The sacroiliac joint is located in the buttock on each side and takes its name from the two bones which form the joint – the Sacrum (which is an upside-down triangular bone at the base of the spine) and the two iliac bones which when joined together form the pelvis.
It’s an unusual joint because it doesn’t allow a lot of motion and because the shape of the joint surfaces are quite irregular with an undulating, wavy joint surface (Most other joint surfaces are smooth).
Because of its location all the upper bodyweight is placed upon it and when the foot strikes ground all of the bodyweight is transmitted to alternating sides of the joint with each stride. In order to support this a strong series of ligaments are attached around the sacroiliac joint and are shown left:
These ligaments are reinforced by many of the muscles around the lower back, buttock, abdomen and even the groin. Yes this is “The Core” plus a lot more as many muscles control this region. These muscles include the lower back, buttock, abdomen and even the groin. Yes this is “The Core” plus a lot more!
All movements of the lower spine and legs produce some small motions of the sacroiliac joint. What this really means is that the lumbar spine, sacroiliac joints and hips work together as a functional unit. In practice, this means that if one part of this system is not functioning properly it has consequences for the other. In clinic we frequently see sacroiliac pain as a secondary consequence of stiffness in the lumbar spine or because of loss of motion and hip. It is very important to address these findings when present in order to unload the irritated sacroiliac joint and restore normal function.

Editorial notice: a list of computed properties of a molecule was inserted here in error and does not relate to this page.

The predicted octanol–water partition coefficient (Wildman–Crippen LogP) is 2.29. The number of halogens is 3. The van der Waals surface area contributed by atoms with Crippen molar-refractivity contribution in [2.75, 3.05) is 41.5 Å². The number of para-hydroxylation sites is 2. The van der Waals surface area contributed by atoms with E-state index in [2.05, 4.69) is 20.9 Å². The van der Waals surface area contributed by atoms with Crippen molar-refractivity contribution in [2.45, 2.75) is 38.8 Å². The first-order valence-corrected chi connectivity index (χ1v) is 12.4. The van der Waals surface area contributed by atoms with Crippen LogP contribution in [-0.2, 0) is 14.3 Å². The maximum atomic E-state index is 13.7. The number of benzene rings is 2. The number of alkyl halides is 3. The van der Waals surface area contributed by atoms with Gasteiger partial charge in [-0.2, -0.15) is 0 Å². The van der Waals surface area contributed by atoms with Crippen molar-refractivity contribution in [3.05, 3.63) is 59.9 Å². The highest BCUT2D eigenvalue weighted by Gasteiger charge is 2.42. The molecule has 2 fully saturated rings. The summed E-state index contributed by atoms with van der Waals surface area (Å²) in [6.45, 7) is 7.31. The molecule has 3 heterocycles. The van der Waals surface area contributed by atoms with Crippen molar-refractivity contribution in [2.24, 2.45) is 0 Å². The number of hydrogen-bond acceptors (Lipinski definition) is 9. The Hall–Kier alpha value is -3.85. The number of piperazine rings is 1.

When we bending forwards the lumbar spine flexes, the sacroiliac joint tips forwards between the pelvic bones and the pelvis rotates forwards on the ball-and-socket of the hips. Disturbances in these mechanics frequently cause sacroiliac joint pain. Another common trigger for sacroiliac pain occurs when putting on shoes & socks which combines the forward bending of the lumbar spine together with the flexing of the hip which can stress the sacroiliac ligaments from the top and bottom.
Because the sacroiliac joint has a lot of different nerves supplying it, pain originating from the joint can be quite variable. Most commonly it is specifically in the buttock usually along the joint line and below the waist which helps to differentiate it from the lumbar spine. Sometimes pain can be referred further down the leg – this is referred pain not radicular from nerve entrapment. Frequently when the sacroiliac joint is irritated there is secondary muscle spasm around the buttock muscles and disturbance of hip joint mechanics which can often cause pinching/ in the groin and can easily be confused with a primary hip joint problem.
In a small proportion of cases symptoms can present like sciatica but the key differentiating factor here is that the lumbar spine appears normal on examination/investigation. When this is the case the sciatic nerve can be irritated as it passes underneath one of the muscles of the sacroiliac joint known as Piriformis. This condition is known as Piriformis Syndrome. The piriformis muscle together with some other muscles in the buttock frequently go into spasm when the joint is irritated and nerve irritation is the result in a small proportion of people.